The table's pillared legs are tiered with blocks after a chair-leg pattern featured in Thomas Chippendale's The Gentleman and Cabinet-Maker's Director, London, 3rd ed., 1762 (pl. XIX). Such blocks appear to be indebted to the Louis Quatorze 'garden seat' architecture with pilasters enriched with drip-work blocks, which featured in Daniel Marot's Oeuvres, 1703. The blocks, binding this table's 'bamboo' pillars, are imbricated with dolphin scales recalling the nature deity Venus, while the frieze tablet is fretted with double-railed Chinese paling. Its pillars, imbricated blocks, flowered-trellis tablets, Chinese paling as well as the picturesque scrolls all feature on a celebrated suite of furniture formerly at Padworth House, Berkshire. The suite, that is likely to have been introduced by Christopher Griffith (d. 1776) on inheriting the estate in 1765, comprises a richly embroidered settee, chairs, stools and firescreens. Christopher Griffith consulted John Hobcroft (d. 1803), carpenter and builder of Titchfield, who was also involved in the design and manufacture of furniture. So it is possible that, as well as providing designs for aggrandising the house, he also designed this suite of furniture (illustrated in H. Avray Tipping, 'Padworth House - II', Country Life, 23 September 1922, pp. 372-377 and P. Maquoid and R. Edwards, The Dictionary of English Furniture, London, 1954, rev.ed., vol. III, p. 179, fig. 54).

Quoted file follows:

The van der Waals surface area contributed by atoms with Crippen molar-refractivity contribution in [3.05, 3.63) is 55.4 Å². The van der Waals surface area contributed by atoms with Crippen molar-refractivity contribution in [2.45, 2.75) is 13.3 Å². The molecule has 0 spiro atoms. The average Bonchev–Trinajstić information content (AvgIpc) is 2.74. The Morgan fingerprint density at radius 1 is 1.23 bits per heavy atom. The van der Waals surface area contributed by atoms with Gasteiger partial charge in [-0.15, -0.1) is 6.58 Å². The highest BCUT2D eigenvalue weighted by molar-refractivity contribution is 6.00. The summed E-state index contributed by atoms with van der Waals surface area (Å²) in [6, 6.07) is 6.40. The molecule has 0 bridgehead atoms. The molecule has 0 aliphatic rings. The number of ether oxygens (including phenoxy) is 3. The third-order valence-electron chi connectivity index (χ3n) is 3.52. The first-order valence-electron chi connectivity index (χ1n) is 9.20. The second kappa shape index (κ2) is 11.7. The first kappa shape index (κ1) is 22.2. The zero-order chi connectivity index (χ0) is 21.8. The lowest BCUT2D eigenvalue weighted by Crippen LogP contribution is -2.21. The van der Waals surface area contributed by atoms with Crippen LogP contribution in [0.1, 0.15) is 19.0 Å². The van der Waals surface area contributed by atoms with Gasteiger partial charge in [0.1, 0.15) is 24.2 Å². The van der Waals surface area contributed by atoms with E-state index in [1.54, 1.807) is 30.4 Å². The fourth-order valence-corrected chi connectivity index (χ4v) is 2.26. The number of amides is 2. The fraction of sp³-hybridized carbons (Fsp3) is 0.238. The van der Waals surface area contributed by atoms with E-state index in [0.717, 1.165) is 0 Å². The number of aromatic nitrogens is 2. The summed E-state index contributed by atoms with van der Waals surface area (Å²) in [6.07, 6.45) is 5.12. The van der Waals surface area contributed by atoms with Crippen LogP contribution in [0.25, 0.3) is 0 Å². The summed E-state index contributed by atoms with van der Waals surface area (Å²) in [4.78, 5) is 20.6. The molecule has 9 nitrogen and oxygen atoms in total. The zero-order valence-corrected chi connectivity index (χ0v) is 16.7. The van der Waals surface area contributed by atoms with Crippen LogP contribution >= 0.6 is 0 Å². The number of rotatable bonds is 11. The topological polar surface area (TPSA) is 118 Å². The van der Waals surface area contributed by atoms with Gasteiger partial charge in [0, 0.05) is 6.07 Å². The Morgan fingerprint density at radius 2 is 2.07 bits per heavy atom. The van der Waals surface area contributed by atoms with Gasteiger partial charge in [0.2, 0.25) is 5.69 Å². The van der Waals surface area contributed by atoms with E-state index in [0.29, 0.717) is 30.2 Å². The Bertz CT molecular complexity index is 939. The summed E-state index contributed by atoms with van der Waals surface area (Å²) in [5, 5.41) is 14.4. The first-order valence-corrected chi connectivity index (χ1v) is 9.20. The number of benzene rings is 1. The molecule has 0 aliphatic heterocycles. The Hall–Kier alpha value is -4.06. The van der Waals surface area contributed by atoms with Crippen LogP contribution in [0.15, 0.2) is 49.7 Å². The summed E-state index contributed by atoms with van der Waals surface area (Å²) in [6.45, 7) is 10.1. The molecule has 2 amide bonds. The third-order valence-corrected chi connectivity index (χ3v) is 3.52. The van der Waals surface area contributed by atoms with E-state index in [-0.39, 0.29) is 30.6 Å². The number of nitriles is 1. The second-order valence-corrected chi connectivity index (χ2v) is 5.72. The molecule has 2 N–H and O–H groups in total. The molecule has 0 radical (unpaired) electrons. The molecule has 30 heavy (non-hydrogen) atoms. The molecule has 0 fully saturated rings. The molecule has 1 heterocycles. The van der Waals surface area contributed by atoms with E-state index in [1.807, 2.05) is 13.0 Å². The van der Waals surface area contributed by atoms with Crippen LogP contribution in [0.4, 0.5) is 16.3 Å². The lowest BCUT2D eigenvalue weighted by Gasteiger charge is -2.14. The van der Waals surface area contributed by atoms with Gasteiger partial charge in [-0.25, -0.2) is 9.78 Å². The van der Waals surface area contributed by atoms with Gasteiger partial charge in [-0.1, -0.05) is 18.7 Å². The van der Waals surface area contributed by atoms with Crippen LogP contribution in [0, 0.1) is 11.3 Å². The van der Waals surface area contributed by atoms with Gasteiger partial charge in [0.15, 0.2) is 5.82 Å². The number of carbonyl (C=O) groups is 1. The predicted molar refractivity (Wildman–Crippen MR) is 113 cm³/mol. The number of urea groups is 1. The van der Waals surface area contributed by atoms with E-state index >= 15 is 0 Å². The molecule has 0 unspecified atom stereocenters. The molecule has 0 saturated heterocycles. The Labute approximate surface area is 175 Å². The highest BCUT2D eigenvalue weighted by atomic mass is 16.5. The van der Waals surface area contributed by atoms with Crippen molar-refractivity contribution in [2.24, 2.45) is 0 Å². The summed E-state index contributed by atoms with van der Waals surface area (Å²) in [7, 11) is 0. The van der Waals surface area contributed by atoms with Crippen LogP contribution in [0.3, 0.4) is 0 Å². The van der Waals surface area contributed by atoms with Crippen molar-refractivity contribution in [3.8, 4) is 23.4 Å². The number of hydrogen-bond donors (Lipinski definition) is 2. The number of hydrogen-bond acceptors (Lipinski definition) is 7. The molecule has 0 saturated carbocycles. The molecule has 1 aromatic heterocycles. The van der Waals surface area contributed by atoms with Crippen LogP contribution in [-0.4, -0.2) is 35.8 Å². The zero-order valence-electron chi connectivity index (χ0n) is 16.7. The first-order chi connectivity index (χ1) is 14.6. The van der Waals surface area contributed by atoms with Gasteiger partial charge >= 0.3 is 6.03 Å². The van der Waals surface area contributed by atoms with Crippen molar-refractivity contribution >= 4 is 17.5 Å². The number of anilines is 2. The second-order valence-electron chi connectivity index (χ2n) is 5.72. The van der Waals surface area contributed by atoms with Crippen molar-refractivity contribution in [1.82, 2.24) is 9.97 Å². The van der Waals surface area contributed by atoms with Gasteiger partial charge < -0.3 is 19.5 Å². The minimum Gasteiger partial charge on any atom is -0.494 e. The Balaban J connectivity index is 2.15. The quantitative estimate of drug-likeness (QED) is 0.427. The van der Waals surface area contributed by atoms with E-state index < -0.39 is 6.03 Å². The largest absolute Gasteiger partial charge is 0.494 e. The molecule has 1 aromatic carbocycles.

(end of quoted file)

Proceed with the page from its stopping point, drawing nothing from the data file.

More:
The Padworth furniture also relates to the 'Ingress Abbey' seat furniture that was acquired by Moss Harris is 1922. A settee from this suite was acquired by the Victoria and Albert Museum in 1946 (see Macquoid and Edwards, ibid., vol. III , p. 84, fig. 33).
A related pembroke table is illustrated in Macquoid and Edwards, ibid., vol. III, p. 266, fig. 2.